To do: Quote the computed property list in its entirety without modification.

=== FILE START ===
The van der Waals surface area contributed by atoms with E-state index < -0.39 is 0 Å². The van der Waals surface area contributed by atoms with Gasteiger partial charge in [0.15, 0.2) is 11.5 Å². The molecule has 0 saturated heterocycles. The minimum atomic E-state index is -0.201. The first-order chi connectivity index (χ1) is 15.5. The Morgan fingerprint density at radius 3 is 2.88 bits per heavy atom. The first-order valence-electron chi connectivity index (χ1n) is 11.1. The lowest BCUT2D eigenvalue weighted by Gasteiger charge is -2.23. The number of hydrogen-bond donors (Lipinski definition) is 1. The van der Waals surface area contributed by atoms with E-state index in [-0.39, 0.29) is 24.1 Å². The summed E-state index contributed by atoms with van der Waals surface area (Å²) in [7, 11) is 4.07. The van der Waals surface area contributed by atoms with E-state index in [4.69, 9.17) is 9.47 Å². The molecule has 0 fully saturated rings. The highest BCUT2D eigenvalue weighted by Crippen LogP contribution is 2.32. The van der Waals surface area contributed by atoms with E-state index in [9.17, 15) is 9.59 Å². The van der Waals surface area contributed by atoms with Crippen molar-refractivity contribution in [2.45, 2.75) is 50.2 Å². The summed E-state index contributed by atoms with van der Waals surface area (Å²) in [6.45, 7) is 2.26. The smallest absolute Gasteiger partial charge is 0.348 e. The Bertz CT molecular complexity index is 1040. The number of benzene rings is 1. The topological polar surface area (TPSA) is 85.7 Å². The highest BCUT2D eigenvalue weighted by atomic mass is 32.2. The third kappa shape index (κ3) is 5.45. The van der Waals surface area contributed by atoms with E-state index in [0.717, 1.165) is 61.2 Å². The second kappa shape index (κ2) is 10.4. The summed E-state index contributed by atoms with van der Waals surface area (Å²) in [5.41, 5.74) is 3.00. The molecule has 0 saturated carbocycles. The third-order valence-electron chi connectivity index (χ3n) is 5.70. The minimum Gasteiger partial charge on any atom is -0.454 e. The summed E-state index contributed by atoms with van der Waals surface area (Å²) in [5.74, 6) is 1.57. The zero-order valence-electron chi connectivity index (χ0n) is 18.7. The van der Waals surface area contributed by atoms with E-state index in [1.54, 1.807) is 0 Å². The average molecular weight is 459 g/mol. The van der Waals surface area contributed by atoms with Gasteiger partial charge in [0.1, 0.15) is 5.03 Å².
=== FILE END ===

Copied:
The van der Waals surface area contributed by atoms with E-state index < -0.39 is 0 Å². The van der Waals surface area contributed by atoms with Gasteiger partial charge in [0.15, 0.2) is 11.5 Å². The molecule has 0 saturated heterocycles. The minimum atomic E-state index is -0.201. The first-order chi connectivity index (χ1) is 15.5. The Morgan fingerprint density at radius 3 is 2.88 bits per heavy atom. The first-order valence-electron chi connectivity index (χ1n) is 11.1. The lowest BCUT2D eigenvalue weighted by Gasteiger charge is -2.23. The number of hydrogen-bond donors (Lipinski definition) is 1. The van der Waals surface area contributed by atoms with E-state index in [-0.39, 0.29) is 24.1 Å². The summed E-state index contributed by atoms with van der Waals surface area (Å²) in [7, 11) is 4.07. The van der Waals surface area contributed by atoms with E-state index in [4.69, 9.17) is 9.47 Å². The molecule has 0 fully saturated rings. The highest BCUT2D eigenvalue weighted by Crippen LogP contribution is 2.32. The van der Waals surface area contributed by atoms with E-state index in [9.17, 15) is 9.59 Å². The van der Waals surface area contributed by atoms with Crippen molar-refractivity contribution in [2.45, 2.75) is 50.2 Å². The summed E-state index contributed by atoms with van der Waals surface area (Å²) in [6.45, 7) is 2.26. The smallest absolute Gasteiger partial charge is 0.348 e. The Bertz CT molecular complexity index is 1040. The number of benzene rings is 1. The topological polar surface area (TPSA) is 85.7 Å². The highest BCUT2D eigenvalue weighted by atomic mass is 32.2. The third kappa shape index (κ3) is 5.45. The van der Waals surface area contributed by atoms with E-state index in [0.717, 1.165) is 61.2 Å². The second kappa shape index (κ2) is 10.4. The summed E-state index contributed by atoms with van der Waals surface area (Å²) in [5.41, 5.74) is 3.00. The molecule has 0 saturated carbocycles. The third-order valence-electron chi connectivity index (χ3n) is 5.70. The minimum Gasteiger partial charge on any atom is -0.454 e. The summed E-state index contributed by atoms with van der Waals surface area (Å²) in [5.74, 6) is 1.57. The zero-order valence-electron chi connectivity index (χ0n) is 18.7. The van der Waals surface area contributed by atoms with E-state index in [1.54, 1.807) is 0 Å². The average molecular weight is 459 g/mol. The van der Waals surface area contributed by atoms with Gasteiger partial charge in [0.1, 0.15) is 5.03 Å².